Each day, I cling to seeing the names of my coworkers on the chat screen of the team meetings, and sometimes hearing their voices before someone starts saying “mute your mike!”. I miss them, and the students. I miss people and the world. Today, we were told that a coworker has died from this virus. Someone who seemed young and healthy, who I have known for years and will miss very much. This is not my story to tell at this time, it is his story, but I have felt devastated all day that this rampant disease is killing people close to all of us. It is nowhere near the end.

Six years ago, my daughter Susanna died in a Brooklyn hospital, after a ruptured brain aneurysm we had no idea was there. I knew, as the pandemic approached, that I would think about all that happened when we lost her. I know what the people who are working in the hospitals now are like. The are made of steel and golden light. They save people and send them home, and they are there with families whose loved ones are dying. They need to tell people that there is nothing they can do. They are heroes in the biggest way. I have been remembering talking to the pediatric emergency physician, on that worst night of my life. He asked me what I needed him to know, and I said this: “No matter what is going on, I don’t want to give up on my daughter.” In hindsight, I think that everyone, including me, knew that Susanna was too far gone and would not be coming back. He said this to me: “Now listen to me. I am a pediatric physician. I will never, ever give up on anyone’s child. I will do everything in my power for you and your daughter”. I know he did.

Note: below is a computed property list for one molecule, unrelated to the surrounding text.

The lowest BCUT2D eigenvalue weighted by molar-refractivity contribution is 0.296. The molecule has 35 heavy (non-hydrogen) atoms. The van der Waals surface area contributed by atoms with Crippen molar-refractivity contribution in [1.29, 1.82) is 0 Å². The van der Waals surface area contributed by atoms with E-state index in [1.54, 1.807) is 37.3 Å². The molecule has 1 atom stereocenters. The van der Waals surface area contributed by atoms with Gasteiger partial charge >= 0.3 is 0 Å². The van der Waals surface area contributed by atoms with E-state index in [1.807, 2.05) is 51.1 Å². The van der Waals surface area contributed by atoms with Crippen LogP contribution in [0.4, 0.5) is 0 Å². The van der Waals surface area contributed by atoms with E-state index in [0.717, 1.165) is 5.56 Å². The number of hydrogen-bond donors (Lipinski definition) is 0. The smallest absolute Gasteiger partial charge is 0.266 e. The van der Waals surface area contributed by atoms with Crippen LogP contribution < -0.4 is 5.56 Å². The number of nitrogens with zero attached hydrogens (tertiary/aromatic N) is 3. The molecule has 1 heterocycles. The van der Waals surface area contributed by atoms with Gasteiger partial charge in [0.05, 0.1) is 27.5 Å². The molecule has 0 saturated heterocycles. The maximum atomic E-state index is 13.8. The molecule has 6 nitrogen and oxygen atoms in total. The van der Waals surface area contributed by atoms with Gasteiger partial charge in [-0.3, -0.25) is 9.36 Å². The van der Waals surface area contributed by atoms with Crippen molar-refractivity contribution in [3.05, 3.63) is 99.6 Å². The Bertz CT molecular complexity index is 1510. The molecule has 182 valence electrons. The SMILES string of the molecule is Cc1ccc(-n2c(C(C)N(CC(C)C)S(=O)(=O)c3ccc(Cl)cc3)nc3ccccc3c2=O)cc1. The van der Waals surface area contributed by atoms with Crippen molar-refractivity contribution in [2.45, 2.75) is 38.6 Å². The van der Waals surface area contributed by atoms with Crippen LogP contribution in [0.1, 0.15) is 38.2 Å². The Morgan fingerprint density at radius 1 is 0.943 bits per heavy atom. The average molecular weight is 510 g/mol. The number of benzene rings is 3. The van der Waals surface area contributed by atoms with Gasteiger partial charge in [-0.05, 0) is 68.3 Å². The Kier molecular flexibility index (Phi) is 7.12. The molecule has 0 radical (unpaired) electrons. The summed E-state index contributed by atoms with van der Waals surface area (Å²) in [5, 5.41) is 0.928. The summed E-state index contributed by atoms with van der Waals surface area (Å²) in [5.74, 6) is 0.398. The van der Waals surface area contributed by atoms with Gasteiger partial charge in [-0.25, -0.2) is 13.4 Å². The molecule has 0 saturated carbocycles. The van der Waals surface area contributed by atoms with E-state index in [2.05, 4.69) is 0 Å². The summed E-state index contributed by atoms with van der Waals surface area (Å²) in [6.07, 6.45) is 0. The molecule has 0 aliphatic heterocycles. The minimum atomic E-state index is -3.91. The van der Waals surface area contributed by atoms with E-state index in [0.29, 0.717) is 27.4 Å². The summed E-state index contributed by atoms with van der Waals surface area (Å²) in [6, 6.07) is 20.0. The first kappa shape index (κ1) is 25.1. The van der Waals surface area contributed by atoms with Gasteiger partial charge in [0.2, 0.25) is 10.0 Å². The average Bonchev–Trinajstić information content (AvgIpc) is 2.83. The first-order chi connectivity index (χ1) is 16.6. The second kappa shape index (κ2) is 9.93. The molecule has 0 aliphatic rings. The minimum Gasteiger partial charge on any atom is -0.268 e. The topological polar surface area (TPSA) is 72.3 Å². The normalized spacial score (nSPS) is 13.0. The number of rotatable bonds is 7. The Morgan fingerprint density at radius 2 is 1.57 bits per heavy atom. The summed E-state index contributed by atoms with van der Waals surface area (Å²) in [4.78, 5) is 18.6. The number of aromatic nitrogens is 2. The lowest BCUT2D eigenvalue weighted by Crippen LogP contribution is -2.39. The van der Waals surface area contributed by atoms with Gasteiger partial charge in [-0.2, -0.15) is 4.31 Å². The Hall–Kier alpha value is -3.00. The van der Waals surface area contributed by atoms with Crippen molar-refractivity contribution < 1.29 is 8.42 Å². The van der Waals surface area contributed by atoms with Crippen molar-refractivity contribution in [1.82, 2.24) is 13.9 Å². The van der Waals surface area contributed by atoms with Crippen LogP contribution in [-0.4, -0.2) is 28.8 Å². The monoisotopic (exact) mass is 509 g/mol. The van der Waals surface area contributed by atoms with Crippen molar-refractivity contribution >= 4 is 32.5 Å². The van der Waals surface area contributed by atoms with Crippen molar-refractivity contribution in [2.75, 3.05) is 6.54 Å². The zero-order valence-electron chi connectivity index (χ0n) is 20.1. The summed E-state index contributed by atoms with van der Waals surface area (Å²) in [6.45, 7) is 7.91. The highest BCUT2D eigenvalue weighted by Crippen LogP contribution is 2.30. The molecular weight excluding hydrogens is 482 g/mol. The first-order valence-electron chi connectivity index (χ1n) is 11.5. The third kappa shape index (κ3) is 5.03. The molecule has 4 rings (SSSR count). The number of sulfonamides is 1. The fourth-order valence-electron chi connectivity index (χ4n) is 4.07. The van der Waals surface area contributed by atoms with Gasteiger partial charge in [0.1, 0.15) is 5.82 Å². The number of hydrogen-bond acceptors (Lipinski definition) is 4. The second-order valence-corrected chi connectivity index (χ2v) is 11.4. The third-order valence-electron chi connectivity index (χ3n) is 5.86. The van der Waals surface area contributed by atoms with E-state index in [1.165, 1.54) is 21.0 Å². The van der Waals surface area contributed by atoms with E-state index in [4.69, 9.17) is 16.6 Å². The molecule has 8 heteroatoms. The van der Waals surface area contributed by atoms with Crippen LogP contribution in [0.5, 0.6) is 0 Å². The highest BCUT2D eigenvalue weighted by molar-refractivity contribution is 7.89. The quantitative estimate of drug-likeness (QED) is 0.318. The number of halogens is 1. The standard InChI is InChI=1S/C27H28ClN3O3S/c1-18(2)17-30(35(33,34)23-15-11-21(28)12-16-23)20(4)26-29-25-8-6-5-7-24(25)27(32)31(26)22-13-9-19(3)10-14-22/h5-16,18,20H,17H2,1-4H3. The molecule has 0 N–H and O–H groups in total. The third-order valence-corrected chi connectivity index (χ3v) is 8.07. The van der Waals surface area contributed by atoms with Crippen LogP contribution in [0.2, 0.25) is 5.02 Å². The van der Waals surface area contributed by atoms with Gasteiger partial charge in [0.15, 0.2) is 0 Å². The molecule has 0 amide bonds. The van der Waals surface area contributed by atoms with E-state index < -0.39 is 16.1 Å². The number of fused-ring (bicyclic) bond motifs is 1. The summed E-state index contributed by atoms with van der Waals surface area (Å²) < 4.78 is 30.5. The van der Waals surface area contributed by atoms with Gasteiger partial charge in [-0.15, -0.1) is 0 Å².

While Susanna rested in a coma, I felt I needed to show her picture to the nurses. I needed them to know that the very sick little body they were caring for belonged to my daughter’s beautiful soul. One of them said, “Oh, I can see her beauty”. Another nurse played the music from Frozen for Susanna on her phone. “I know it is my daughter’s favorite,” she said. And when Susanna died, as I watched through a glass partition, doctors and nurses had come running to help. They worked together, pumping and counting until they had to stop. And they came to me and hugged me, and they cried. They cried with me.  It is such a horrific world sometimes, but we are not alone in the presence of all that people do for each other.

Please stay home, please care for each other, please hang in. Peace.